Drugs & Alcohol
A drug refers to any chemical substance that affects physiological functions, moods, perceptions, and consciousness. By extension drugs stand to alter or…
"Flint's old police academy sold for marijuana grow facility despite objections"
Change in proportion of 15-year olds who have drunk alcohol, 2002-2010 Source: OECD analysis of HBSC data in Tackling Harmful Alcohol Use (2015)
Bayer once sold heroin as a cold and pain medicine. And they're how the drug its name. The drug, which Bayer sold from the 1890s through as recently as 1912, was promoted as having "heroic" properties, which led to the then-brand-name Heroin.
In an attempt to substantiate the claim in this ad campaign, R.J. Reynolds paid for surveys to be conducted during medical conventions, but the methodology was dubious. Doctors were reportedly gifted free packs of Camel cigarettes, then they were immediately asked to indicate their favorite brand or report the brand of cigarette they carried in their pocket. Source: R. J. Reynolds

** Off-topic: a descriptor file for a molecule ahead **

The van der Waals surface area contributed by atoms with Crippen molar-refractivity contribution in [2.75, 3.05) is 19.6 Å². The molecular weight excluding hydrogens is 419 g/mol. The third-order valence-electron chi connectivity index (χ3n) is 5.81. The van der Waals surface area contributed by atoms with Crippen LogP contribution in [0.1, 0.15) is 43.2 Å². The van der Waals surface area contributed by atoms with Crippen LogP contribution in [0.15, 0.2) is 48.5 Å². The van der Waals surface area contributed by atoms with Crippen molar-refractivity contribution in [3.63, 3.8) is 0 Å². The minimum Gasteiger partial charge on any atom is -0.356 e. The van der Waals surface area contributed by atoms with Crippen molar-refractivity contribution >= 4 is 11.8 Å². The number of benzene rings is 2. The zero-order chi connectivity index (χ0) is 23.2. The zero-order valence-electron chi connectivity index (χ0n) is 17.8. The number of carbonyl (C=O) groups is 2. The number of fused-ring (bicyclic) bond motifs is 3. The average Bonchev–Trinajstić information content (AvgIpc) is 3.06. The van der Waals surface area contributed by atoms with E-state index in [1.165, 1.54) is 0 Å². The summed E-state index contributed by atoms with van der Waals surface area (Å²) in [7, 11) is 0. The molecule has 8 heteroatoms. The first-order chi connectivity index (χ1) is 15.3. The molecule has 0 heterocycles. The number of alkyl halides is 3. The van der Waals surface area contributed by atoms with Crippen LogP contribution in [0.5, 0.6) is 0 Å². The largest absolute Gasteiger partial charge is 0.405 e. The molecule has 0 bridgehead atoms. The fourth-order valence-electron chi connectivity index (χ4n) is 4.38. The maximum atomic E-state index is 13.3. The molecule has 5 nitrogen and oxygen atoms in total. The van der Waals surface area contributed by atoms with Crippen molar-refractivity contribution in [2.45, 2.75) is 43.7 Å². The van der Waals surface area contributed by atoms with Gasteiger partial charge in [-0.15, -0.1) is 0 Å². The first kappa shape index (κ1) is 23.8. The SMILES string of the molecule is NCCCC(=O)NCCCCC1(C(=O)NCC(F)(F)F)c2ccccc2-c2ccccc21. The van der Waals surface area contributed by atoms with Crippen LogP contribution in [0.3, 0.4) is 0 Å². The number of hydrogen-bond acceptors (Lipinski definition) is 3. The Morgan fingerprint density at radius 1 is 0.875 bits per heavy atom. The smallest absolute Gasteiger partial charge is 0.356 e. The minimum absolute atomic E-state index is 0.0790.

Isn't it quite telling that the IAAF, an organization that strongly kicks against the use of performance-enhancing drugs, wants athletes to use drugs that medically alter their production of hormones and thereby limit their natural performance? ~ @okemzuruoke
Mornidine, also known as Pipamazine, was introduced to the U.S. market in 1959 by G. D. Searle & Company. Mornidine was a prescription drug that helped pregnant women cope with morning sickness. As the marketing strategy attests, Mornidine seemed to satisfy the sexist viewpoint that morning sickness was primarily a problem because it interfered with a woman's domestic duties. Mornidine was eventually withdrawn from the U.S. market in 1969, after reports that it caused liver damage.
Source: Monitoring the Future, 2014; 41,551 students from 377 public and private schools participated in the 2014 survey